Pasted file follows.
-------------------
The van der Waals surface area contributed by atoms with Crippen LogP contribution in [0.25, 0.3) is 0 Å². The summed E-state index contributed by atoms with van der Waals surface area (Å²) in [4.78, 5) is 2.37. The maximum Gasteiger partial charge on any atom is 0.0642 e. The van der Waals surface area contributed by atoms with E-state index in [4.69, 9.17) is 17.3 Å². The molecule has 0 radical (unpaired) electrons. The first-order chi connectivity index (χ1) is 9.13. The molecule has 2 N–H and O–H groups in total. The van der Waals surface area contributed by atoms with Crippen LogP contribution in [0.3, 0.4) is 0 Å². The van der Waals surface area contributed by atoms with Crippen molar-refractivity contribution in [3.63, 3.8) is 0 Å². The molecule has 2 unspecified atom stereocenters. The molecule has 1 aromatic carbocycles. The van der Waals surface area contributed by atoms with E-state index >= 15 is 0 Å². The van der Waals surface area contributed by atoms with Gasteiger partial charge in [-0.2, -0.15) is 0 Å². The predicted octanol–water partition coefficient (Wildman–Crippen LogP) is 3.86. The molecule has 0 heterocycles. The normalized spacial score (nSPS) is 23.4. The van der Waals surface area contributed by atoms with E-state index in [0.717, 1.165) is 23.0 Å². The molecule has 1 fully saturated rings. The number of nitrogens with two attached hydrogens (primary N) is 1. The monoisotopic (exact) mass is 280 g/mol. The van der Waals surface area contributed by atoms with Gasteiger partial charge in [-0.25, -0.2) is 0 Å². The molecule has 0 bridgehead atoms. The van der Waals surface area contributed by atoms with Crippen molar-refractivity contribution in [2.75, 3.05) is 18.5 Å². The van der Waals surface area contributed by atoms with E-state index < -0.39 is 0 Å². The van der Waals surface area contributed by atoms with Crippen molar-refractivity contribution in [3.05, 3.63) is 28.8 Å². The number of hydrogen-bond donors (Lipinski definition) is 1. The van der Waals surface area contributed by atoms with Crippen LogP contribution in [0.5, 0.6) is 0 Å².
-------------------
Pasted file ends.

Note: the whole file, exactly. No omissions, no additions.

The van der Waals surface area contributed by atoms with Crippen LogP contribution in [0.25, 0.3) is 0 Å². The summed E-state index contributed by atoms with van der Waals surface area (Å²) in [4.78, 5) is 2.37. The maximum Gasteiger partial charge on any atom is 0.0642 e. The van der Waals surface area contributed by atoms with E-state index in [4.69, 9.17) is 17.3 Å². The molecule has 0 radical (unpaired) electrons. The first-order chi connectivity index (χ1) is 9.13. The molecule has 2 N–H and O–H groups in total. The van der Waals surface area contributed by atoms with Crippen LogP contribution in [0.3, 0.4) is 0 Å². The van der Waals surface area contributed by atoms with Crippen molar-refractivity contribution in [3.63, 3.8) is 0 Å². The molecule has 2 unspecified atom stereocenters. The molecule has 1 aromatic carbocycles. The van der Waals surface area contributed by atoms with E-state index >= 15 is 0 Å². The van der Waals surface area contributed by atoms with Gasteiger partial charge in [-0.2, -0.15) is 0 Å². The predicted octanol–water partition coefficient (Wildman–Crippen LogP) is 3.86. The molecule has 0 heterocycles. The normalized spacial score (nSPS) is 23.4. The van der Waals surface area contributed by atoms with E-state index in [0.717, 1.165) is 23.0 Å². The molecule has 1 fully saturated rings. The number of nitrogens with two attached hydrogens (primary N) is 1. The monoisotopic (exact) mass is 280 g/mol. The van der Waals surface area contributed by atoms with Gasteiger partial charge in [-0.25, -0.2) is 0 Å². The molecule has 0 bridgehead atoms. The van der Waals surface area contributed by atoms with Crippen molar-refractivity contribution in [2.75, 3.05) is 18.5 Å². The van der Waals surface area contributed by atoms with E-state index < -0.39 is 0 Å². The van der Waals surface area contributed by atoms with Crippen molar-refractivity contribution in [3.05, 3.63) is 28.8 Å². The number of hydrogen-bond donors (Lipinski definition) is 1. The van der Waals surface area contributed by atoms with Crippen LogP contribution in [0.5, 0.6) is 0 Å².